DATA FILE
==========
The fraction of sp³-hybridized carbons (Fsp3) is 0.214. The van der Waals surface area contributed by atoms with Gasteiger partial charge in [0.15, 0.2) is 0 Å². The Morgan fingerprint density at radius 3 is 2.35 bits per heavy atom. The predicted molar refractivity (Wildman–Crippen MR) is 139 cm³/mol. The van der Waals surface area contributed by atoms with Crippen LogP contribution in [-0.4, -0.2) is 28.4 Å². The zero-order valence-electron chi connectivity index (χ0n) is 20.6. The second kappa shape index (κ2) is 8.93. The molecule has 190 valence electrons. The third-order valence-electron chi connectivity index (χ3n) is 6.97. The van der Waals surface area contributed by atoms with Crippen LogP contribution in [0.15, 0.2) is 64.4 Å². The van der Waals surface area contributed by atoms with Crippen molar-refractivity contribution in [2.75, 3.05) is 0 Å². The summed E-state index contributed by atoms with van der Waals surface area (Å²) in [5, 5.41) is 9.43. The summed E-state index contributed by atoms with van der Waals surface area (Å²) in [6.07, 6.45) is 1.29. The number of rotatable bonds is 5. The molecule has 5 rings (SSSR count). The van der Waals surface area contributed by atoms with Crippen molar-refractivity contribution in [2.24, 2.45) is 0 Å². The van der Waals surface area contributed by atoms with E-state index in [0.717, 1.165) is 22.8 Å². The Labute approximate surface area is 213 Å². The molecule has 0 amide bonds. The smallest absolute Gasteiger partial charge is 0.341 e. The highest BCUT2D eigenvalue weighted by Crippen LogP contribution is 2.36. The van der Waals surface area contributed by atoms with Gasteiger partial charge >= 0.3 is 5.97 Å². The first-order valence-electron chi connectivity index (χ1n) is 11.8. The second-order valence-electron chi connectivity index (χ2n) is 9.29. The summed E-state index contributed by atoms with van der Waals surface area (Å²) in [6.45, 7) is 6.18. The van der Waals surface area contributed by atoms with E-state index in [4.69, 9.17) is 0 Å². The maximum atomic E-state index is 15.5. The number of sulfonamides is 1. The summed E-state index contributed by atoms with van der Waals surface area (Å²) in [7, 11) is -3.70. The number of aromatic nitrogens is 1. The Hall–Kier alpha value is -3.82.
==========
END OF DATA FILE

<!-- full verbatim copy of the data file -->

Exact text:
The fraction of sp³-hybridized carbons (Fsp3) is 0.214. The van der Waals surface area contributed by atoms with Gasteiger partial charge in [0.15, 0.2) is 0 Å². The Morgan fingerprint density at radius 3 is 2.35 bits per heavy atom. The predicted molar refractivity (Wildman–Crippen MR) is 139 cm³/mol. The van der Waals surface area contributed by atoms with Crippen LogP contribution in [-0.4, -0.2) is 28.4 Å². The zero-order valence-electron chi connectivity index (χ0n) is 20.6. The second kappa shape index (κ2) is 8.93. The molecule has 190 valence electrons. The third-order valence-electron chi connectivity index (χ3n) is 6.97. The van der Waals surface area contributed by atoms with Crippen LogP contribution in [0.15, 0.2) is 64.4 Å². The van der Waals surface area contributed by atoms with Crippen molar-refractivity contribution in [2.75, 3.05) is 0 Å². The summed E-state index contributed by atoms with van der Waals surface area (Å²) in [5, 5.41) is 9.43. The summed E-state index contributed by atoms with van der Waals surface area (Å²) in [6.07, 6.45) is 1.29. The number of rotatable bonds is 5. The molecule has 5 rings (SSSR count). The van der Waals surface area contributed by atoms with Crippen molar-refractivity contribution in [2.24, 2.45) is 0 Å². The van der Waals surface area contributed by atoms with E-state index in [0.717, 1.165) is 22.8 Å². The Labute approximate surface area is 213 Å². The molecule has 0 amide bonds. The smallest absolute Gasteiger partial charge is 0.341 e. The highest BCUT2D eigenvalue weighted by Crippen LogP contribution is 2.36. The van der Waals surface area contributed by atoms with Gasteiger partial charge >= 0.3 is 5.97 Å². The first-order valence-electron chi connectivity index (χ1n) is 11.8. The second-order valence-electron chi connectivity index (χ2n) is 9.29. The summed E-state index contributed by atoms with van der Waals surface area (Å²) in [6.45, 7) is 6.18. The van der Waals surface area contributed by atoms with E-state index in [4.69, 9.17) is 0 Å². The maximum atomic E-state index is 15.5. The number of sulfonamides is 1. The summed E-state index contributed by atoms with van der Waals surface area (Å²) in [7, 11) is -3.70. The number of aromatic nitrogens is 1. The Hall–Kier alpha value is -3.82.